* Brokerage industry seen split on adopting class-action ban
* Regulator slams Schwab's restrictions on small clients
* Rivals may see opportunity in not following suit
By Jed Horowitz
NEW YORK, Feb 26 Charles Schwab Corp
will likely seek dismissal of pending class actions after a
regulator on Thursday upheld its right to bar clients from
bringing such lawsuits, the company said.
"It is possible we can now move to dismiss those cases that
are class actions based on this FINRA ruling," Greg Gable, a
Schwab spokesman, wrote in an email, referring to the Financial
Industry Regulatory Authority. He said he did not know if Schwab
will also try applying the decision retroactively to cases that
have already been settled or decided.
Any attempt to leverage its victory, however, could further
inflame criticism from consumer advocates, state regulators and
class-action lawyers about Schwab's move to limit clients'
Rival broker-dealers would not comment for the record, but
the securities industry appears split on the issue of
restricting clients' dispute options.
Many firms are likely to follow Schwab, industry lawyers
said. But some may urge their brokers to woo clients away from
the San Francisco-based firm by highlighting a policy some view
as hurting the individual investor Schwab has long championed,
said two sources at large brokerages who were not authorized to
A FINRA hearing panel last week upheld Schwab's late 2011
move to require clients to waive their class-action rights.
Schwab's requirement violates FINRA's rules, but the rules
themselves violate the National Arbitration Act, the panel
FINRA, the security industry's self-regulator, told Reuters
on Tuesday that it will appeal the ruling.
Schwab is litigating two class actions filed after the ban
was imposed in late 2011 in its client account agreements. The
cases, consolidated in San Francisco County Superior Court,
allege that Schwab recorded confidential phone conversations
without client consent, in violation of California law. They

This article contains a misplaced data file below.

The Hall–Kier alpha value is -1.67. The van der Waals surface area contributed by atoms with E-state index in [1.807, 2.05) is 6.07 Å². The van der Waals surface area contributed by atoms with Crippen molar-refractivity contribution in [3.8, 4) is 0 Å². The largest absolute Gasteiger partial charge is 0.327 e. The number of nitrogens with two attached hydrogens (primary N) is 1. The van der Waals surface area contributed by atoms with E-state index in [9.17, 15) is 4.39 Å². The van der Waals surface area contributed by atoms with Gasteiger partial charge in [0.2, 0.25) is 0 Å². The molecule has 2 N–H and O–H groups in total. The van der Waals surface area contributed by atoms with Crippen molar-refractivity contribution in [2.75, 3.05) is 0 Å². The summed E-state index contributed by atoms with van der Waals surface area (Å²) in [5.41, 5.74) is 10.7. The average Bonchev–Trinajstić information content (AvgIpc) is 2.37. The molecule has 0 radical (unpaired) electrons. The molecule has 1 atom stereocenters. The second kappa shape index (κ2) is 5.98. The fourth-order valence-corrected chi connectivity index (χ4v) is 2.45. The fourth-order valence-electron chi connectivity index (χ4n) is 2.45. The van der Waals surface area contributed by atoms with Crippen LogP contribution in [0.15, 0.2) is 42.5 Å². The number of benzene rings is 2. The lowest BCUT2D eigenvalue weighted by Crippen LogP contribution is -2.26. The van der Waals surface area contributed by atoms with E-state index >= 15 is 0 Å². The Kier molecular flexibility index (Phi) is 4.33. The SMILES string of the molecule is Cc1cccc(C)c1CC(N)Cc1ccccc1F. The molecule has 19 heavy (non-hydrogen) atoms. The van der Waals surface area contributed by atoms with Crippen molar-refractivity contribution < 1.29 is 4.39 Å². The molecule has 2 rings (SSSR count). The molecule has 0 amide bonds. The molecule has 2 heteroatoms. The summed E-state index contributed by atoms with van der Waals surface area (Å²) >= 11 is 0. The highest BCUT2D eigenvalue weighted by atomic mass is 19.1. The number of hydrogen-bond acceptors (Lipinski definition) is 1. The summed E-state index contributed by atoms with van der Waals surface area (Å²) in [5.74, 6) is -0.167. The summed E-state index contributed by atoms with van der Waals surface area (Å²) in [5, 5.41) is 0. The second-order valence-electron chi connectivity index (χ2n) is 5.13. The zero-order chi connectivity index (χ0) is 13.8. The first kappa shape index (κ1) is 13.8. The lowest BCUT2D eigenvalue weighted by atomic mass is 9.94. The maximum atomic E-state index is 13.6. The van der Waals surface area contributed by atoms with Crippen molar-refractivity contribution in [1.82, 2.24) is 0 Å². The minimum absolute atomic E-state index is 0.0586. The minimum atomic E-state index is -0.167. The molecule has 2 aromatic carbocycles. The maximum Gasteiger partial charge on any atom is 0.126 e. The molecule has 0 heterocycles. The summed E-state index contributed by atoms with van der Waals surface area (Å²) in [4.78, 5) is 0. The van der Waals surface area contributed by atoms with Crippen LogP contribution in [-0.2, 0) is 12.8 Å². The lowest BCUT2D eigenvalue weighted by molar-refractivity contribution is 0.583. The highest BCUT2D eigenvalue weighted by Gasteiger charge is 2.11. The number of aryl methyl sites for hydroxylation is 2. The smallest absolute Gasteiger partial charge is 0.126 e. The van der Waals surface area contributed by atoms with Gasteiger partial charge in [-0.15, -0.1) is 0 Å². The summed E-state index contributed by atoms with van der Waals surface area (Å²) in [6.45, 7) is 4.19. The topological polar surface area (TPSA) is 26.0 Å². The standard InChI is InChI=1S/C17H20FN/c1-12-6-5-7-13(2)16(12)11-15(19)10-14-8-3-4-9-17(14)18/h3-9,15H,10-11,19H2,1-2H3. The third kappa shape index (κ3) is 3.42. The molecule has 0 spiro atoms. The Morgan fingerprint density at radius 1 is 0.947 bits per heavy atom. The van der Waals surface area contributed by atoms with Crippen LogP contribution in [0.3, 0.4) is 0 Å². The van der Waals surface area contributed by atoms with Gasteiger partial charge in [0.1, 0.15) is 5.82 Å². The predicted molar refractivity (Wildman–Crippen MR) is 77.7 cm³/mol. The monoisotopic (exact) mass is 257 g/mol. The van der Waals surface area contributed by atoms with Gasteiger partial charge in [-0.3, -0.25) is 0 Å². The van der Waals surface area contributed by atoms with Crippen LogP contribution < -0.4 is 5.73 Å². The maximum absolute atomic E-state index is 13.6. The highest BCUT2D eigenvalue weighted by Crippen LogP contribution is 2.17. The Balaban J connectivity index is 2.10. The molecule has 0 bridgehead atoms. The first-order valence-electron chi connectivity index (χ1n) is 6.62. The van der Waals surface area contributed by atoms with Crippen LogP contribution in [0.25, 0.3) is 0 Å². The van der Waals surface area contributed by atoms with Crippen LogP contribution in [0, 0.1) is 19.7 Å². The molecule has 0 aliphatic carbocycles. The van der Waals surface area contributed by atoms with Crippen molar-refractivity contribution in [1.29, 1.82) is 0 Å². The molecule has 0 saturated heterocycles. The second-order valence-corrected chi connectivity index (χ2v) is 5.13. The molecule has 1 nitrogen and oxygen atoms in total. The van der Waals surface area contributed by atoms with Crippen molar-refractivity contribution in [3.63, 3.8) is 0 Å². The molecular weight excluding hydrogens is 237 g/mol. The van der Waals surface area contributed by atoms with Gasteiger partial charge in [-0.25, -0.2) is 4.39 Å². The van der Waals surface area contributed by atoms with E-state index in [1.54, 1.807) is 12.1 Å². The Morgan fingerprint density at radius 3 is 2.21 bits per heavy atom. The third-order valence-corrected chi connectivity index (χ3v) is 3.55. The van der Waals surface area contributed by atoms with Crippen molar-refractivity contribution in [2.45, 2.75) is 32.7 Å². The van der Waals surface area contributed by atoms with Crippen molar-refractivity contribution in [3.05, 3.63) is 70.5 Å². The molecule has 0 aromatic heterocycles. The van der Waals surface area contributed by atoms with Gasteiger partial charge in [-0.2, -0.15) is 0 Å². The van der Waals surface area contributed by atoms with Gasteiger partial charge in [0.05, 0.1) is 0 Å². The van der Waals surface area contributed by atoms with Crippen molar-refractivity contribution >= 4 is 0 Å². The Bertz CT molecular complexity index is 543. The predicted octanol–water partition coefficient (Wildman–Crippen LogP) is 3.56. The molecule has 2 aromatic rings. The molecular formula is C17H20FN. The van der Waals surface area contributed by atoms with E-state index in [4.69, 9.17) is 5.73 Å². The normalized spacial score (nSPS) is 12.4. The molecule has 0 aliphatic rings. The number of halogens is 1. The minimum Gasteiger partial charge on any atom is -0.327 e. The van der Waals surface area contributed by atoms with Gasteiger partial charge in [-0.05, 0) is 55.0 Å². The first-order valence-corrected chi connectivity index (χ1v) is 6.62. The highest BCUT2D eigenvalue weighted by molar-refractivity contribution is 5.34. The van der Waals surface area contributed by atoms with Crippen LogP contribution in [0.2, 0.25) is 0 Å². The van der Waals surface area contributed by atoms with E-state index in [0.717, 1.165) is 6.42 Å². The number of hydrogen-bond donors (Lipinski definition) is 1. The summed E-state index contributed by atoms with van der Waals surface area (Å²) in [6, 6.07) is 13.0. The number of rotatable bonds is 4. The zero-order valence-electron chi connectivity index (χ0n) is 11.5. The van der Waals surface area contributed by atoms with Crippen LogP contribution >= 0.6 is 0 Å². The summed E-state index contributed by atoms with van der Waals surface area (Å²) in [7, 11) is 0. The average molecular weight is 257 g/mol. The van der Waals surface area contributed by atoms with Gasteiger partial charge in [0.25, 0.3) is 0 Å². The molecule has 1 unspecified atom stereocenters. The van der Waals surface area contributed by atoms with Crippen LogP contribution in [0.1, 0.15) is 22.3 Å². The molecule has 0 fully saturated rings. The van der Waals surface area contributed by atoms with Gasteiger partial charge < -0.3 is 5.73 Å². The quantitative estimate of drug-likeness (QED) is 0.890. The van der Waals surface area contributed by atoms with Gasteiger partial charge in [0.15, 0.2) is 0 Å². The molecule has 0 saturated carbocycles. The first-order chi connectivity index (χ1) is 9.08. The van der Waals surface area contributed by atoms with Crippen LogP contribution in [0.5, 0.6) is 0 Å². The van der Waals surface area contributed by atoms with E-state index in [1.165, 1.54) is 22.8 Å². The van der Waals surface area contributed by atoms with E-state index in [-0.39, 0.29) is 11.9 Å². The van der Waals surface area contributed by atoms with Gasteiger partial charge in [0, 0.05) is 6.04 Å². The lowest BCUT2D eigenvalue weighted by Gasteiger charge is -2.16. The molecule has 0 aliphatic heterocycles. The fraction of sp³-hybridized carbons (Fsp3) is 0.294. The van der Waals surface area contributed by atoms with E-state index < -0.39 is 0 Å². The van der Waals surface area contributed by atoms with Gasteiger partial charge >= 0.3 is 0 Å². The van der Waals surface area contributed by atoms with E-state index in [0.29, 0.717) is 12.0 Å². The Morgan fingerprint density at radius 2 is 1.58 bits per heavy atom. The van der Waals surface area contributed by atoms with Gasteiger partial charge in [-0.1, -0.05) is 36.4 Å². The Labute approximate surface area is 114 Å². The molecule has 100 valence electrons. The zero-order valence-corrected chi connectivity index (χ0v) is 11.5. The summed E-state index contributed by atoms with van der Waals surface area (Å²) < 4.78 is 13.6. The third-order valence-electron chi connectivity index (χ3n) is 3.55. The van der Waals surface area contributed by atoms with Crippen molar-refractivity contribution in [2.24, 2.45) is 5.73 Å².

seek $5,000 for each alleged violation against the firm's
approximately 9 million client accounts.
Massachusetts Commonwealth Secretary William Galvin on
Tuesday called on Schwab to repudiate the class-action ban. It
is likely to be adopted industrywide, he said in statement,
giving "every rogue broker-dealer the green light to steal from
their customers in small-dollar amounts."
Clients who prevail in class actions usually receive bits of
large settlements for small claims that do not justify the costs
of hiring lawyers to represent them in a FINRA arbitration.
"If the broker-dealer has harmed a large group of people,
they cannot combine their resources to go against the larger
corporate entity," said Christine Hines, consumer and civil
justice counsel at Public Citizen, a Washington-based
consumer advocacy group. "It's just another way for the
corporate entity to escape accountability for any wrongdoing or
harm that they cause."
Some lawyers at brokerage firms who insisted on anonymity
said direct Schwab rivals such as TD Ameritrade Holdings
and E*Trade Financial are likely to follow its
move to ban customer class actions while some very large rivals
may keep the status quo. Almost all broker-dealers require
clients to bring individual disputes to FINRA arbitration but do
not ban class suits. Spokespersons at the brokerage firms
declined to comment.
Public relations experts said the Schwab decision may
provide an opening for rivals who do not impose class-action
"If I were the competition I'd seize on this as a great
opportunity to articulate a willingness to entertain complaints
of small investors," said Mark Arena, founder of The PR Verdict,
a website that grades firms on their public relations responses.
"Given where we are in the economic cycle and the perception
that small investors continue to be bullied around by the
interests of Wall Street, this might not be the best time" to
follow Schwab. Arena was formerly a public relations executive
with UBS AG's U.S. operations.
Schwab maintains that class actions take longer to
adjudicate and are more expensive than an arbitration proceeding
for both parties, a claim Massachusetts' Galvin on Thursday
"We believe the evidence is overwhelming that investors -
large and small - are better served through arbitration than
class actions, where the plaintiff's lawyers reap the lion's
share of settlements," Gable said in response to Galvin.